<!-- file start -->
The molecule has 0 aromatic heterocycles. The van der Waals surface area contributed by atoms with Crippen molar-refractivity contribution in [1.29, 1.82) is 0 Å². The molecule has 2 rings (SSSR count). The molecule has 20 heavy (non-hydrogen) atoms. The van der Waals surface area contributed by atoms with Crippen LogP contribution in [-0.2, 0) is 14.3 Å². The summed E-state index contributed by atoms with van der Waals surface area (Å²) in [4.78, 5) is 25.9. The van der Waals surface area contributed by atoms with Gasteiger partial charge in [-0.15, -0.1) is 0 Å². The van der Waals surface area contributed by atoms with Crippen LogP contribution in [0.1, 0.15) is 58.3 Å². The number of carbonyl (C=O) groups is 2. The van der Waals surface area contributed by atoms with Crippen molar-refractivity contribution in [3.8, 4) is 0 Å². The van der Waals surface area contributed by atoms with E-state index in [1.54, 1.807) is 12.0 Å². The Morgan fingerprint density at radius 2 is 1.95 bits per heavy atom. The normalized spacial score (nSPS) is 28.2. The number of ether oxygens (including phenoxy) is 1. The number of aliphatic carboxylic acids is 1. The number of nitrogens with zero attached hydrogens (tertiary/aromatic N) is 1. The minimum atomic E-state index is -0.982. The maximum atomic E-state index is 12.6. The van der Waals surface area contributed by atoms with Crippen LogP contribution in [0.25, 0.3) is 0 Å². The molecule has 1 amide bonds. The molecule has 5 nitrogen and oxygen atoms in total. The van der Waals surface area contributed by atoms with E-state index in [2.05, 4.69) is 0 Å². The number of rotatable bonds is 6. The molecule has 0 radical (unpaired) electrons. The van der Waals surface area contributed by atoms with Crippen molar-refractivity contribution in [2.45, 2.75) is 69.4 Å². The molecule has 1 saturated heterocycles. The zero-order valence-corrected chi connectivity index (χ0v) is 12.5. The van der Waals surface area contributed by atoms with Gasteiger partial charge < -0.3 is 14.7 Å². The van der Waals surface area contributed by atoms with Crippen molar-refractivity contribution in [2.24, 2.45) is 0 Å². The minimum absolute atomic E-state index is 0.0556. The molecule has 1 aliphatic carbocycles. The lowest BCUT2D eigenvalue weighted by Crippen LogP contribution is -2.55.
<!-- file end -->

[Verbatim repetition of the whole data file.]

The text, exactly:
The molecule has 0 aromatic heterocycles. The van der Waals surface area contributed by atoms with Crippen molar-refractivity contribution in [1.29, 1.82) is 0 Å². The molecule has 2 rings (SSSR count). The molecule has 20 heavy (non-hydrogen) atoms. The van der Waals surface area contributed by atoms with Crippen LogP contribution in [-0.2, 0) is 14.3 Å². The summed E-state index contributed by atoms with van der Waals surface area (Å²) in [4.78, 5) is 25.9. The van der Waals surface area contributed by atoms with Gasteiger partial charge in [-0.15, -0.1) is 0 Å². The van der Waals surface area contributed by atoms with Crippen LogP contribution in [0.1, 0.15) is 58.3 Å². The number of carbonyl (C=O) groups is 2. The van der Waals surface area contributed by atoms with Crippen molar-refractivity contribution in [3.8, 4) is 0 Å². The van der Waals surface area contributed by atoms with E-state index in [1.54, 1.807) is 12.0 Å². The Morgan fingerprint density at radius 2 is 1.95 bits per heavy atom. The normalized spacial score (nSPS) is 28.2. The number of ether oxygens (including phenoxy) is 1. The number of aliphatic carboxylic acids is 1. The number of nitrogens with zero attached hydrogens (tertiary/aromatic N) is 1. The minimum atomic E-state index is -0.982. The maximum atomic E-state index is 12.6. The van der Waals surface area contributed by atoms with Crippen LogP contribution in [0.25, 0.3) is 0 Å². The molecule has 1 amide bonds. The molecule has 5 nitrogen and oxygen atoms in total. The van der Waals surface area contributed by atoms with E-state index in [2.05, 4.69) is 0 Å². The number of rotatable bonds is 6. The molecule has 0 radical (unpaired) electrons. The van der Waals surface area contributed by atoms with Crippen molar-refractivity contribution in [2.45, 2.75) is 69.4 Å². The molecule has 1 saturated heterocycles. The zero-order valence-corrected chi connectivity index (χ0v) is 12.5. The van der Waals surface area contributed by atoms with Gasteiger partial charge < -0.3 is 14.7 Å². The van der Waals surface area contributed by atoms with Crippen molar-refractivity contribution in [2.24, 2.45) is 0 Å². The minimum absolute atomic E-state index is 0.0556. The molecule has 1 aliphatic carbocycles. The lowest BCUT2D eigenvalue weighted by Crippen LogP contribution is -2.55.